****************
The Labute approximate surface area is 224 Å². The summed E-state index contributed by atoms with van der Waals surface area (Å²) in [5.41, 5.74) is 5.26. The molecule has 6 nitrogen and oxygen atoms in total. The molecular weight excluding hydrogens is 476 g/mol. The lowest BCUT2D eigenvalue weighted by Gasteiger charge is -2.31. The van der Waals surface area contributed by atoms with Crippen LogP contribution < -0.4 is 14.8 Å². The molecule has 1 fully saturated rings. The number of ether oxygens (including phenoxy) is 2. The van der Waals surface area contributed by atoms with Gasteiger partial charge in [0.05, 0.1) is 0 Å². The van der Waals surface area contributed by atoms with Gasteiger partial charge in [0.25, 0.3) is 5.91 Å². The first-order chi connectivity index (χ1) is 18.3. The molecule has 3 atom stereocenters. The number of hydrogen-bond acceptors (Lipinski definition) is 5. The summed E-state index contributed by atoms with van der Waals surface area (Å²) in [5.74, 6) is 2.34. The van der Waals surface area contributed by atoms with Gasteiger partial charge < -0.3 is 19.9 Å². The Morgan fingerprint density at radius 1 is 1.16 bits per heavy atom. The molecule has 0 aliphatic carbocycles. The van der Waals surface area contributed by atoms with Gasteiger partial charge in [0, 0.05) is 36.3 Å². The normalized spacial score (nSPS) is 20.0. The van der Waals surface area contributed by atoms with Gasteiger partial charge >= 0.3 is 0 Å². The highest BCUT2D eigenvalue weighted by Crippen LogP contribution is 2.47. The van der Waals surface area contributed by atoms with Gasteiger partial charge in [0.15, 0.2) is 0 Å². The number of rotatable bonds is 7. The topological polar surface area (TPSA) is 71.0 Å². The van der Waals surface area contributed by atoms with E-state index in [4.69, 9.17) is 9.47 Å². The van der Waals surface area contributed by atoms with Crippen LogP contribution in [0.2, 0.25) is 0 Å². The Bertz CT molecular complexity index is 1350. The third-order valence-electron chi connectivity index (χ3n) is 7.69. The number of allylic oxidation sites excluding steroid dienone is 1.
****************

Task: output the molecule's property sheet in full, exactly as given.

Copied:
The Labute approximate surface area is 224 Å². The summed E-state index contributed by atoms with van der Waals surface area (Å²) in [5.41, 5.74) is 5.26. The molecule has 6 nitrogen and oxygen atoms in total. The molecular weight excluding hydrogens is 476 g/mol. The lowest BCUT2D eigenvalue weighted by Gasteiger charge is -2.31. The van der Waals surface area contributed by atoms with Crippen LogP contribution < -0.4 is 14.8 Å². The molecule has 1 fully saturated rings. The number of ether oxygens (including phenoxy) is 2. The van der Waals surface area contributed by atoms with Gasteiger partial charge in [0.05, 0.1) is 0 Å². The van der Waals surface area contributed by atoms with Gasteiger partial charge in [0.25, 0.3) is 5.91 Å². The first-order chi connectivity index (χ1) is 18.3. The molecule has 3 atom stereocenters. The number of hydrogen-bond acceptors (Lipinski definition) is 5. The summed E-state index contributed by atoms with van der Waals surface area (Å²) in [5.74, 6) is 2.34. The van der Waals surface area contributed by atoms with Gasteiger partial charge < -0.3 is 19.9 Å². The Morgan fingerprint density at radius 1 is 1.16 bits per heavy atom. The molecule has 0 aliphatic carbocycles. The van der Waals surface area contributed by atoms with Gasteiger partial charge in [0, 0.05) is 36.3 Å². The normalized spacial score (nSPS) is 20.0. The van der Waals surface area contributed by atoms with Gasteiger partial charge >= 0.3 is 0 Å². The highest BCUT2D eigenvalue weighted by Crippen LogP contribution is 2.47. The van der Waals surface area contributed by atoms with Gasteiger partial charge in [0.15, 0.2) is 0 Å². The number of rotatable bonds is 7. The topological polar surface area (TPSA) is 71.0 Å². The van der Waals surface area contributed by atoms with E-state index in [4.69, 9.17) is 9.47 Å². The van der Waals surface area contributed by atoms with Crippen LogP contribution in [0.2, 0.25) is 0 Å². The Bertz CT molecular complexity index is 1350. The third-order valence-electron chi connectivity index (χ3n) is 7.69. The number of allylic oxidation sites excluding steroid dienone is 1.